Dataset-specific Instrument Name
Thermo Scientific Genesys
Generic Instrument Name
Dataset-specific Description
A Thermo Scientific Genesys spectrophotometer was used to measure the intensity of light transmission at specific wavelengths for chlorophyll a.
Generic Instrument Description
An instrument used to measure the relative absorption of electromagnetic radiation of different wavelengths in the near infra-red, visible and ultraviolet wavebands by samples.

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Project Information

Will corals recover from bleaching under ocean acidification conditions? (RAPID Hawaii)

Coverage: Oahu, HI; Hawaii Institute of Marine Biology

Following the second hottest month on record since the 1940s, water temperatures on O'ahu reached 30 degrees C. The result of this ~2 degree C increase above summer mean temperatures has been a severe bleaching event across the entire length of the Hawaiian Archipelago, with as many as 75% of the dominant coral species in Kane'ohe Bay losing color or bleaching completely white. This event exceeds the magnitude of the only major bleaching event previously documented for Hawaii in 1996. Although tragic, this event provides a rare natural experiment to understand the impact of coral bleaching on the ability of Hawaiian corals to recovery from high temperature stress in the context of climate change and ocean acidification. The proposed will leverage previous work by the PIs to compare recovery following this event and the 1996 mass bleaching event to the recovery rates of Hawaiian corals under future climate change scenarios. Results from this work will provide data on coral resistance and recovery potential from bleaching events of the future.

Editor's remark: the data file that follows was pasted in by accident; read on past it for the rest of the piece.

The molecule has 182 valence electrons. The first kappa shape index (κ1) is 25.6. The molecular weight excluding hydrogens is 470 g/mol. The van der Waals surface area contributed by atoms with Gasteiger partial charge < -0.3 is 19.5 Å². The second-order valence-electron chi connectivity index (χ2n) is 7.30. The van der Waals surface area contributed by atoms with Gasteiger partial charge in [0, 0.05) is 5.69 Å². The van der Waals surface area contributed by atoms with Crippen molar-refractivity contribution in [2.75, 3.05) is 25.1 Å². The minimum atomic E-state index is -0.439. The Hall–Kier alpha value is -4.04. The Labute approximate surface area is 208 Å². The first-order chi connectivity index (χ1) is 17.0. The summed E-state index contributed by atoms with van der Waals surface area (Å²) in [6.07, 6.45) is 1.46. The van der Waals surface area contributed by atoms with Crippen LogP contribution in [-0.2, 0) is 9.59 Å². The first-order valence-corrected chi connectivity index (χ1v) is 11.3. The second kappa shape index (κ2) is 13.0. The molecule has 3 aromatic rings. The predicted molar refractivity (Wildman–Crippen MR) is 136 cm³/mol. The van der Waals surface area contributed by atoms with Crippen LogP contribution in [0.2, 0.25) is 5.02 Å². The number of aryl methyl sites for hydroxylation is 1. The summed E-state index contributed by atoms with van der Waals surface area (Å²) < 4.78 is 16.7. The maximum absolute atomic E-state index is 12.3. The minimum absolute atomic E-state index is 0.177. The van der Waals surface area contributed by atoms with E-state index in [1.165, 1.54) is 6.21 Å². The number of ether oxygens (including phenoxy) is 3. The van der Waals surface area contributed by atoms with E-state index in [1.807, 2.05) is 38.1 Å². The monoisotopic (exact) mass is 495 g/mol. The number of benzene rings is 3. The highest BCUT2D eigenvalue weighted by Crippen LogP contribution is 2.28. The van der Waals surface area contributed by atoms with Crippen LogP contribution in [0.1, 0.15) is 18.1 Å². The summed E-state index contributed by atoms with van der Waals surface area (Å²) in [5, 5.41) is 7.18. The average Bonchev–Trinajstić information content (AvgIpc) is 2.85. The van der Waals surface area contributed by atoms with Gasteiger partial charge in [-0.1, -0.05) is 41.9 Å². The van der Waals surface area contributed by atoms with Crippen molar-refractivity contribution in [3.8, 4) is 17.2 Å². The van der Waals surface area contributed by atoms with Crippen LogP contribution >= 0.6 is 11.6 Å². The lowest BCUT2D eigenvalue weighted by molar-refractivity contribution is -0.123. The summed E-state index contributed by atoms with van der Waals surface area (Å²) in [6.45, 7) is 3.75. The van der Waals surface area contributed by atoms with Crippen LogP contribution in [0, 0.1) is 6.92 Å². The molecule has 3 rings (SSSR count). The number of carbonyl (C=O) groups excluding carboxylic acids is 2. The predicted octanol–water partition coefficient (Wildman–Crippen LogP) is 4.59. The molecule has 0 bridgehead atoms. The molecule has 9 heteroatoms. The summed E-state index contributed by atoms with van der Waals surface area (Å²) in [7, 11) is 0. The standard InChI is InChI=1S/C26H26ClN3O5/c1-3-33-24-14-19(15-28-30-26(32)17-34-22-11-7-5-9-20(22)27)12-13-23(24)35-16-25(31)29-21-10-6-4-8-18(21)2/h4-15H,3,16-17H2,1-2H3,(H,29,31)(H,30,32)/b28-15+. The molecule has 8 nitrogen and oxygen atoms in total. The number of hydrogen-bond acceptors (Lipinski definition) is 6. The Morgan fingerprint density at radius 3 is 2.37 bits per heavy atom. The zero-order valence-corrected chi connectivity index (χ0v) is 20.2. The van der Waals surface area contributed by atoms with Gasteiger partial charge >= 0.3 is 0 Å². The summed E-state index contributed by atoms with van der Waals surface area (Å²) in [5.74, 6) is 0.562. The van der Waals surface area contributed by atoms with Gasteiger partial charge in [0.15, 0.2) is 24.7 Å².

Coral reefs are among the most diverse ecosystems on the planet, housing an estimated 25% of marine species. But, that diversity appears particularly susceptible to the effects of global change. Massive coral bleaching poses a substantial threat to the integrity of coral reef habitat in US waters, and is predicted to be the major source of mortality for reefs under future climate scenarios. Although previous work on the recovery of corals from bleaching sets the groundwork for this project, it remains to be seen how recovery from bleaching will be impacted by climate change and ocean acidification. To address this fundamental question, we take advantage of the natural difference in baseline temperature and pCO2 conditions between Kane'ohe Bay and Waimanalo Bay, HI, both of which are currently impacted by the massive bleaching event in the Hawaiian Archipelago. This natural experiment makes possible a rare opportunity to test three basic questions about the rates of recovery of bleached and unbleached corals under future climate change scenarios:
1) Will ocean acidification slow rates of recovery from bleaching?;
2) Does zooplankton feeding minimize the impact?; and
3) Do corals acclimated to warmer, more acidic baseline conditions (Kane'ohe Bay) recover more quickly under future conditions than corals from present day mean oceanic conditions (Waimanalo Bay)?

This research addresses broad scientific questions relating to the ability of corals to acclimate or adapt to both local environments and future climate conditions, and to help identify coral populations that may be resilient to the predicted impacts of climate change on the reefs of the future.

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Funding SourceAward
NSF Division of Ocean Sciences (NSF OCE)
NSF Division of Ocean Sciences (NSF OCE)